- Associated Press - Saturday, September 4, 2010

COLUMBUS, Ohio (AP) — Frustrated, discouraged and just plain mad, a lot of people who have lost jobs — or know someone who has — now want to see the names of Democrats on pink slips. And that’s jeopardizing the party’s chances in Ohio and all across the country in November’s elections.

In this big swing-voting state alone, Democratic Gov. Ted Strickland is in a dogfight for re-election. Senate candidate Lee Fisher may be even worse off. As many as six House Democrats could lose their jobs this fall. Recession-fueled animosity is dominating every race, giving Republicans hope of huge victories.

In Ohio, like almost everywhere else, voters don’t much care for Washington, Wall Street or anything resembling the establishment. They grouse about every politician, including President Barack Obama, whom Ohioans played a critical role in electing. They fume over the nation’s teetering finances.

“I don’t think we’ve seen the worst of it yet,” says Jarrod Davis, 26, a Republican. Adds independent Dan Sharpe, 41: “So far, nothing’s gotten better under the Democrats.”

Both of these construction workers backed Obama and his party before, but they say Democrats can’t count on their support again — if they even vote.

At stake nationally is the balance of power in Washington, the tone for the remainder of Obama’s first term and his likely 2012 re-election bid. All 435 House seats as well as 37 Senate seats are on the ballot. The country also will elect 37 governors in races that will determine who oversees the once-a-decade redrawing of political districts.

Republicans are hoping to capitalize on voters’ economic disillusionment, frustration with Obama and tea party-generated enthusiasm.

Democrats are relying on a financial advantage, a robust get-out-the-vote operation and, mostly, the ghost of George W. Bush to curb an expected Nov. 2 shellacking.

“My opponent had both hands on the wheel as he and President Bush drove this economy into the ditch,” says Fisher, a former lieutenant governor trying desperately to overcome a strong and well-funded challenge by Republican Rob Portman, an ex-congressman who was a Bush budget director and trade representative.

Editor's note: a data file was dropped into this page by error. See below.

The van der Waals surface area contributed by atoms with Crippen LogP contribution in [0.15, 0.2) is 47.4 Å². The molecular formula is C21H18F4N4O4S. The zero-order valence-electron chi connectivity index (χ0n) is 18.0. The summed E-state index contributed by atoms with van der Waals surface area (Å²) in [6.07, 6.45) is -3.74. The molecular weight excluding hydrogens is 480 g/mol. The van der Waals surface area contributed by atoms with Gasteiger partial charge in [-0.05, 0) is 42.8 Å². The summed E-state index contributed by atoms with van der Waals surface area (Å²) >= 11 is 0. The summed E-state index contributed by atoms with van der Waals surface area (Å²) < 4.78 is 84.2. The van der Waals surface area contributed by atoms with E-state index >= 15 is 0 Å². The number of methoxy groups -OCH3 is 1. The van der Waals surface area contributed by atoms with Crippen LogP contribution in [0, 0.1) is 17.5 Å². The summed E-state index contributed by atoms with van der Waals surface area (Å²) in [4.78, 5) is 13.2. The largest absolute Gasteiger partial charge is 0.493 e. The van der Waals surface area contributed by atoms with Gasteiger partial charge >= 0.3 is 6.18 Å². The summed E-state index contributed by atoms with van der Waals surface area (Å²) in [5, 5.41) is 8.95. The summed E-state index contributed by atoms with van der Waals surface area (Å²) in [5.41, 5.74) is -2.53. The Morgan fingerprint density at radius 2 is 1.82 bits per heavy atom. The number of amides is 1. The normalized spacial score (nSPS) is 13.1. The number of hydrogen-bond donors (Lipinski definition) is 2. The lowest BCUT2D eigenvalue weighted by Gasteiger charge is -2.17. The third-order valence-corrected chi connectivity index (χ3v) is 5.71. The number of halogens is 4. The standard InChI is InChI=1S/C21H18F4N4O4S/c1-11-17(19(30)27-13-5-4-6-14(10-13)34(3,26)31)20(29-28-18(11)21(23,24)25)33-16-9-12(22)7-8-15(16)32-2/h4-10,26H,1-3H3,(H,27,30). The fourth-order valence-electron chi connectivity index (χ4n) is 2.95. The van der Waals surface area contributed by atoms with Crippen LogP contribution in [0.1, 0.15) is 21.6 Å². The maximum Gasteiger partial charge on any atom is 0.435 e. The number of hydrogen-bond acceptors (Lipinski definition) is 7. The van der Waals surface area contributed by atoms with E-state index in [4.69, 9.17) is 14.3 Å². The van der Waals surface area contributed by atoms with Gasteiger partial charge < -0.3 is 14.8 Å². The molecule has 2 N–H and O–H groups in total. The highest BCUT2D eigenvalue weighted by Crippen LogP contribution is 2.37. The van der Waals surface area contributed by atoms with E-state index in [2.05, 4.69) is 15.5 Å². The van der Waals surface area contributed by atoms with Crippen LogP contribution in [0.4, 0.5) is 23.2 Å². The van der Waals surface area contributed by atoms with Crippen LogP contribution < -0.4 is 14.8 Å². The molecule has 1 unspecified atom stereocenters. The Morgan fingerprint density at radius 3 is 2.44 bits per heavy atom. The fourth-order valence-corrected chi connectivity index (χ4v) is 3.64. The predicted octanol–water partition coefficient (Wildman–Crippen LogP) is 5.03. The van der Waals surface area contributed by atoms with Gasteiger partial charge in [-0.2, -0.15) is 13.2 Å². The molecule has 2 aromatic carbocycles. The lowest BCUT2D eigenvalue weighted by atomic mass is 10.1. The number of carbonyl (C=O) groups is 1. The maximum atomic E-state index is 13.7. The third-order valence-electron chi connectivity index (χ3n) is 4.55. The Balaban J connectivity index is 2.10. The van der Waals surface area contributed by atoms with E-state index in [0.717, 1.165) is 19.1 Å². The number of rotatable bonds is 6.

In Ohio and elsewhere, the party that won control of Congress and the White House in the past two elections is facing the real possibility of losing power. Not that Ohio Democrats will acknowledge their dismal prospects with eight weeks to Election Day.

“The mood of the public is fluid,” Strickland argues. “I don’t believe this is going to be a terrible year for Democrats. That verdict has not yet been reached.”

True, but Ohio Democrats preside over a volatile electorate angered by a 10.3 percent unemployment rate, above the national average, and there’s no doubt that the economy — and Obama’s policies — is driving the fury of Ohioans and shaping races.

Just blocks from a middle-class backyard where Obama recently insisted “we’re on the right track,” voters take issue with that notion.

“It’s the same old, same old rhetoric,” says Kelli Natale, as she walks her dog, Thor. The 25-year-old college graduate spent two years looking for work before being hired for $12 an hour at an organic certifying company. She’s doubtful about an improvement in the economy.

Natale, who calls herself a left-leaning independent, was one of the legions of young people who enthusiastically embraced Obama in 2008 and who Democrats hope will turn out in November.

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